I’m late a lot. But my stress level is down, so I count it in the positive.

    Good luck!

    xo

    b.

    P.S., And/Or Drink. ;-)

    Bianka December 23, 2008 at 1:42 am

    Mine has only just turned one year old, but I can already see in her the stubborn personality and independence that my parents told me I drove them nuts with when I was a toddler. I guess it’s pay back time for me. :)

    Check on me in a year or two and let me know what you’ve learned from your experience. One of my hard and fast rules is also to never ever hit my child(ren). I pray that I can stick by that. I don’t want to hit out of anger like my folks did.

    Ernesta December 23, 2008 at 1:54 am

    I hold my breath and tighten my fist and then explain calmly that it’s not all about me, me, me (her, her, her) and that there are other people in the family that we need to be consdierate of. Sometimes it works!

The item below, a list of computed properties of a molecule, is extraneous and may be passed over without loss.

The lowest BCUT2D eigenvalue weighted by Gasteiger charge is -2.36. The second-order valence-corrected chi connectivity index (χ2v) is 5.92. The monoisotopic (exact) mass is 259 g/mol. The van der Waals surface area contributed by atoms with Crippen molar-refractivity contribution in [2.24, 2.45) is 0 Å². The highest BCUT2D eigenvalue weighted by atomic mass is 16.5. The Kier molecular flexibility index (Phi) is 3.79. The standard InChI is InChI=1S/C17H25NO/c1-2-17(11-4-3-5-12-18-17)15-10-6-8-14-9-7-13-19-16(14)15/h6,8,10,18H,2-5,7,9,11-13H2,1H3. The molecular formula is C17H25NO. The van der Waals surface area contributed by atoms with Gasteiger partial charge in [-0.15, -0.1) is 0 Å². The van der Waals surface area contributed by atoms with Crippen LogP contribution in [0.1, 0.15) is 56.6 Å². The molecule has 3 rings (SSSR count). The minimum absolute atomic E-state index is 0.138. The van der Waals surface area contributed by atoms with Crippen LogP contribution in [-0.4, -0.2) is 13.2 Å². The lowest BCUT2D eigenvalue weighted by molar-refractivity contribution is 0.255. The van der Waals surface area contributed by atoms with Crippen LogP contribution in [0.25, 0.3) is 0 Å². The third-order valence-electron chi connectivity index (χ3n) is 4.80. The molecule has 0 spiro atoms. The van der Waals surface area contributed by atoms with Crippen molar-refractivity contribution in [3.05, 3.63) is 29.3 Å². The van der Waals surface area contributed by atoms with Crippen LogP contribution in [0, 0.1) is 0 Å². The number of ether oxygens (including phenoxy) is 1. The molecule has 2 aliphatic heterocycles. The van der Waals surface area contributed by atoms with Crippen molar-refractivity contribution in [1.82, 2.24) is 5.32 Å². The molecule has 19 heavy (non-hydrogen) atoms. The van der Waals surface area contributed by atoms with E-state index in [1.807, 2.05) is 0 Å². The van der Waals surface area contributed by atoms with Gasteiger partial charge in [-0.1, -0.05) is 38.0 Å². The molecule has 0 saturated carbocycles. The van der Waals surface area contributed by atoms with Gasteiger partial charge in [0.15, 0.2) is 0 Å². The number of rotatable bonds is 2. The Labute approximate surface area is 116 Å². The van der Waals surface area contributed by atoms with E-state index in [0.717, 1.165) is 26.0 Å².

Hall December 23, 2008 at 2:49 am

    Three is the hardest. Our strong willed daughter became more reasonable at about 3 1/2. She’s still strong willed at nearly 11, but it gets easier and easier. Just do the obvious, like don’t give in when you make an ultimatum. And wait. It will get easier.

    Fear and Parenting in Las Vegas December 23, 2008 at 2:55 am

    I feel you and wish I was there to give you a hug. I went through the same thing with my now five-year old daughter Boo, and my 18-month old boy (Doodle) is just getting into this.

    It's tough on kids at this age. We're sending them a lot of mixed messages. We're teaching them to be more self-sufficient (e.g., self-feeding, potty training, etc.), but we want them to perform these feats in our time frames and at our pace. They get frustrated because a) they can't express their feelings in a coherent or constructive way and if they can b) they're realizing that merely expressing their desires does not guarantee that they'll get what they want.